Your parents aren’t as mobile as they used to be, yet they want to remain in their home. They can still get dressed, fix meals and bathe themselves, so they don’t need a personal care assistant. And yet there are hazards everywhere.
The bathroom may be dark and slippery, the kitchen narrow, the stairs impossible to navigate. So what to do?
“Your No. 1 concern should be fall prevention,” says Amy Levner, manager of Housing and Livable Communities for AARP. “Start by doing an assessment of the home looking for hazards.”
To make your parents’ home livable for the long term, you’re likely going to need to invest some serious money in making some changes.
Simply walk through the home thinking about your parents’ needs and looking for anything that impedes their ability to get around as they go through their daily routine.
The first step is removing clutter such as throw rugs, Levner says, and it’s free. Another important consideration is lighting, she says. Making sure areas such as stairways, showers and kitchen sinks are well-lit also goes a long way toward fall prevention. Installing lighting in key places isn’t free, but it is fairly low-cost compared to other more involved home renovation projects.
That said, the truth is, to truly make your parents’ home livable for the long term, you’re likely going to need to invest some serious money in making some significant changes. (Same goes for making your home livable if they’re going to move in with you.)
Here are four common problems and home remodeling projects that could solve them. And before you balk at the costs, think about spending $70,000 a year for an assisted living facility. Suddenly, even an elevator may not seem so expensive.
The bathroom is the most dangerous room in the house, the place where falls are most likely to happen, Levner says. A bathroom overhaul that includes installing grab bars, slip-resistant flooring and levered handles will go a long way toward keeping your parents safe in their home.
The big-ticket item in such a remodel is replacing the conventional step-in tub with a walk-in shower or tub that has a seat and a hand-held shower hose. Levner emphasizes the importance of step-free entry.
Cost consideration: Walk-in tubs go for about $3,000 to $6,000.
If step-free entry into the shower is crucial, so is step-free entry into the home. “You don’t want your loved one to become trapped in their home,” Levner says.
And while installing a ramp is an option for those who use wheelchairs, there are other less-stigmatizing renovations that can allow for ease of entry, says Bill Owens, an Ohio-based contractor who founded the Better Living Design Institute to educate fellow contractors nationwide about the benefits and standards of Universal Design. It, of course, depends on the layout of your home. Maybe it’s an entryway through the garage, for example.
Cost consideration: It depends. You’ll want to get a few bids from reputable contractors.
Many older homes weren’t built to accommodate canes, walkers or wheelchairs. The hallways and doorways are simply too narrow for those with mobility issues.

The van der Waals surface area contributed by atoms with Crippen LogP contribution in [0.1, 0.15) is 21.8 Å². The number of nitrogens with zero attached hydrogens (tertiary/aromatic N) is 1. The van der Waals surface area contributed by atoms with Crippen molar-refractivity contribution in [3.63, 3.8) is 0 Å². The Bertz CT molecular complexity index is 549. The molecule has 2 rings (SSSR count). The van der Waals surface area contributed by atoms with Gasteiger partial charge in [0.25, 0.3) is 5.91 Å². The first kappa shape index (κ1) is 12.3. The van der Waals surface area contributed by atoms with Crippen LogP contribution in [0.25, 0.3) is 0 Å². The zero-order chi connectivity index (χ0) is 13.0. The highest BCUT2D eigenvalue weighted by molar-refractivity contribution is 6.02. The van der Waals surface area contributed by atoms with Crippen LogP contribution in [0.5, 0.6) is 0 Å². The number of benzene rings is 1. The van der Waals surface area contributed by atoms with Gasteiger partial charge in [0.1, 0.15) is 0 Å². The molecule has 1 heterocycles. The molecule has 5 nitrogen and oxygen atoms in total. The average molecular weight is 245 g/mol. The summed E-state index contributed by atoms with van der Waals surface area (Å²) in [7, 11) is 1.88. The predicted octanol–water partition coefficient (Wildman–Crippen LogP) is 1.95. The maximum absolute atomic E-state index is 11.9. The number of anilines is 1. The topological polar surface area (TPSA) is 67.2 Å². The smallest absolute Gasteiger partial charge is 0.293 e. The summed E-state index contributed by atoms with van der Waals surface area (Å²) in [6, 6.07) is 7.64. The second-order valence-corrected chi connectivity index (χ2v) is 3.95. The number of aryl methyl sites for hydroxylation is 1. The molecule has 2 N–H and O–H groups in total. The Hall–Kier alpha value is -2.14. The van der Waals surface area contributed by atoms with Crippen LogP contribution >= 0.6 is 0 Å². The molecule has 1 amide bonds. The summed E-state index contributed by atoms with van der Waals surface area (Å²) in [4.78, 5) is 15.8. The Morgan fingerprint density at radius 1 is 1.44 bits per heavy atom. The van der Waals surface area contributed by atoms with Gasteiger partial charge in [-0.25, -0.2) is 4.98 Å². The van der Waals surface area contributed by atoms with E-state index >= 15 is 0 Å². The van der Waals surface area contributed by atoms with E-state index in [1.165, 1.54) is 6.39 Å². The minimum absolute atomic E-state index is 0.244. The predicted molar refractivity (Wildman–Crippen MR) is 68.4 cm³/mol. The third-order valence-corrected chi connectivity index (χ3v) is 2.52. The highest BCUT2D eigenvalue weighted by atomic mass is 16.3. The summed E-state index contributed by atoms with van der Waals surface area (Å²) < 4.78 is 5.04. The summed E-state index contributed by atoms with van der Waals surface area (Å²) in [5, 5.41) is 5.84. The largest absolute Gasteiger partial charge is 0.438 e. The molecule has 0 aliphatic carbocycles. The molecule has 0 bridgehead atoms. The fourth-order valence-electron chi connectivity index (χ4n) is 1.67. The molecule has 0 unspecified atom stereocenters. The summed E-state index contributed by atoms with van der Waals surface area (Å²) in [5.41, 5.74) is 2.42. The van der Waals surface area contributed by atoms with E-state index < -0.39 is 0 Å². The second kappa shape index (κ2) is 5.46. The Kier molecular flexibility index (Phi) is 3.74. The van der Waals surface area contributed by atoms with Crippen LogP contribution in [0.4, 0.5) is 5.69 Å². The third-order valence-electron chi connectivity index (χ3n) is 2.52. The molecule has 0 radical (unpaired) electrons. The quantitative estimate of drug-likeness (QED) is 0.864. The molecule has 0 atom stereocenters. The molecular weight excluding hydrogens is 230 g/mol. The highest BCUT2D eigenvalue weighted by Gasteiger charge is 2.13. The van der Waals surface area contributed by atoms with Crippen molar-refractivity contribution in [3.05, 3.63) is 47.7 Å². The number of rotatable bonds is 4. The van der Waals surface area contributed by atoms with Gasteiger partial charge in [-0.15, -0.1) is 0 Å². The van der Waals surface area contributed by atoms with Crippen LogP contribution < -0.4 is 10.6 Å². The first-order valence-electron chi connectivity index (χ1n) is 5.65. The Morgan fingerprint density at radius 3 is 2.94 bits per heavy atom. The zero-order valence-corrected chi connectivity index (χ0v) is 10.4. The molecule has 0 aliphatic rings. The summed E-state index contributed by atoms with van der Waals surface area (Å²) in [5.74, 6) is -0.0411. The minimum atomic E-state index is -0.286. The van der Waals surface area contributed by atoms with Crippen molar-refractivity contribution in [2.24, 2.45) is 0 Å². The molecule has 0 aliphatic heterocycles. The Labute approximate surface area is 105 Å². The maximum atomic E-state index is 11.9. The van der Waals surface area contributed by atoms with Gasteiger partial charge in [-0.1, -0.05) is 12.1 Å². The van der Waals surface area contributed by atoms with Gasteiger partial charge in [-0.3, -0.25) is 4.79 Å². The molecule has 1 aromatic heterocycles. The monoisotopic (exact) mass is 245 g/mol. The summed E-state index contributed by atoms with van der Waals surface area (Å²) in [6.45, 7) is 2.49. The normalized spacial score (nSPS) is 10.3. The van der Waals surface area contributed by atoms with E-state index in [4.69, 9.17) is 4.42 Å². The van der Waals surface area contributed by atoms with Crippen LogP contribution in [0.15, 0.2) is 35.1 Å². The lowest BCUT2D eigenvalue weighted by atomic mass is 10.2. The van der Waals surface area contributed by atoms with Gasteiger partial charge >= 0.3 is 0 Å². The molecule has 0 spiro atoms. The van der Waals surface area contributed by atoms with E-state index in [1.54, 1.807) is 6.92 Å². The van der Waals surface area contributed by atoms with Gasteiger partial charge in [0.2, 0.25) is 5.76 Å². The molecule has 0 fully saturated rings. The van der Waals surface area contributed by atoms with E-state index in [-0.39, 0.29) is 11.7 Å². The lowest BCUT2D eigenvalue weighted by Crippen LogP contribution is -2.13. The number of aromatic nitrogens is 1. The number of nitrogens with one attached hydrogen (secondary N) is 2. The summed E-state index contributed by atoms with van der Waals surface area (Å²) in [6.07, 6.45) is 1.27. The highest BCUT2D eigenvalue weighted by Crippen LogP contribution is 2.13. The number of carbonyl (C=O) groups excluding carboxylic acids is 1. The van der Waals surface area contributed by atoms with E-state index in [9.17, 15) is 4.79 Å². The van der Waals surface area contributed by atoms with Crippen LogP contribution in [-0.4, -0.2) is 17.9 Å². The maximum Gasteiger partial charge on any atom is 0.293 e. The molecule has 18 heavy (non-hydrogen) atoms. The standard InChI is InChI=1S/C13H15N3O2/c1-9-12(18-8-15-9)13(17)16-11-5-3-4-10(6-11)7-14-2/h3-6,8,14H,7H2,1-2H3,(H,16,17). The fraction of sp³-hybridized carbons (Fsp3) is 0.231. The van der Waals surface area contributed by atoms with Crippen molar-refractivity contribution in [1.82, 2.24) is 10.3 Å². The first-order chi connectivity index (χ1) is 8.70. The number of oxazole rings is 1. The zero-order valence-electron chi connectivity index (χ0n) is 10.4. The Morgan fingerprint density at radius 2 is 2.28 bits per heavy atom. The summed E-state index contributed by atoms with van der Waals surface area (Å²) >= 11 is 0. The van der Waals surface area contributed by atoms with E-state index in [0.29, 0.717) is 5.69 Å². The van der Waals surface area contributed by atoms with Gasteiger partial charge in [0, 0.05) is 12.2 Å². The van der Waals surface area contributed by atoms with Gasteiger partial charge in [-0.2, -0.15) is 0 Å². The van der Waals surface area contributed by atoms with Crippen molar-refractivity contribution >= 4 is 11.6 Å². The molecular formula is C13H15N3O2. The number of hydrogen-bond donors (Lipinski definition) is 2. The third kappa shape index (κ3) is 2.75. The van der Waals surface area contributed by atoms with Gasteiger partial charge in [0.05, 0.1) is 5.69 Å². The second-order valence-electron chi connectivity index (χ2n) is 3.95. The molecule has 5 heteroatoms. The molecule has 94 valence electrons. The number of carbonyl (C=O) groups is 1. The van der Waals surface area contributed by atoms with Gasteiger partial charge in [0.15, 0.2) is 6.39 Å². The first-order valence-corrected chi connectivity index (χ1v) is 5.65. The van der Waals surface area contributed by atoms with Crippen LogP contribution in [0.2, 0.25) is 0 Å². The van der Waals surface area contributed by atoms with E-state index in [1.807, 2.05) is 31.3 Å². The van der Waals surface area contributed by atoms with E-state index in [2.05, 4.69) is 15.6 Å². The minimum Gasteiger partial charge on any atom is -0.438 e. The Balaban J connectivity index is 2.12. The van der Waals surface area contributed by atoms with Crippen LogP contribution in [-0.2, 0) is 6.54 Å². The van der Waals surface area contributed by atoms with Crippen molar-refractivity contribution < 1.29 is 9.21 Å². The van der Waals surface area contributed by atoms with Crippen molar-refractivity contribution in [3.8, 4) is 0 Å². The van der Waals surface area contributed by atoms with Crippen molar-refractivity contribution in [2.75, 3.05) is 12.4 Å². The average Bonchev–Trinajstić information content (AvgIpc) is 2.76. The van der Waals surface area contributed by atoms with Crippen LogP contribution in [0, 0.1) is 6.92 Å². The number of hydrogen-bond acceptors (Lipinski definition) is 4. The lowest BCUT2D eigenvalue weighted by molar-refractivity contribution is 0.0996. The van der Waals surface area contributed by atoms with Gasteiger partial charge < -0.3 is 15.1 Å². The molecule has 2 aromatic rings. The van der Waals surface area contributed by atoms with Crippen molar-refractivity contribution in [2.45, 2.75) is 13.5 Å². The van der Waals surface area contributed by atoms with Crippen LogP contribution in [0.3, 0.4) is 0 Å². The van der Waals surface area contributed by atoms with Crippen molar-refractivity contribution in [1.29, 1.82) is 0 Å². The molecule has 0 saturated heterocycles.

Widening passageways to at least 32 inches — ideally 36 inches — definitely requires a major renovation. And it’s not something you want to leave until the last minute, says Owens.
“My mom was in her 80s, and she thought she would do the renovations when she got old,” he says. He encourages his clients not to wait so long. “When a life-changing event happens, that is the worst time to do a project.”
Cost consideration: It all depends on the size of the project. Levner suggests contacting the National Association of Home Builders to find a local professional with expertise in Universal Design who can give you sense of the expense.
When people think about stairs, the first thing they think about is mobility, but it’s also important to think about eyesight, Levner says. A flight of wooden stairs can look like a ski slope to those with diminished eyesight, she says. If that’s the issue for your parents, simply installing a tasteful no-slip black strip on the edge of each step is an inexpensive fix. Adding lighting along the stairs is helpful, too.
If mobility is more the concern, there are a few possible solutions. For starters, Levner says, you may want to consider installing a second handrail. If that’s not enough it’s time to talk about a stairlift or even an elevator.
“Stairlifts are a nice short-term solution for those who truly can’t safely go up and down the stairs,” Levner says. They are temporary, and when it’s time to sell the home they can be removed.
Cost consideration: Owens says a stairlift can cost anywhere from about $2,000 for a used one to more than $10,000, depending on the lift of the stairs and how much reinforcement is needed.
Another solution for dealing with stairs may be an elevator. Owens talks about a client with a three-story lake home who liked to entertain and had trouble with her knees. She had an elevator installed, and now has a giant dumbwaiter for her big grocery runs as well as a solution for her mobility issues. And she increased the resale value of the home by adding a luxury item.
But elevators are tough sells, Owens says. Not only are they expensive, they’re a little outside the box for some people.
He had another set of clients — a couple who could easily afford an elevator but thought it too ostentatious. They worried about what the neighbors would think of the high-end upgrade. They ultimately decided to move into an assisted living facility that cost more per year rather than make the change to their home.
Cost consideration: Elevators cost $30,000 to $40,000, Owens says, but they can increase home resale value. “It’s more of a solid investment than people think,” he adds.
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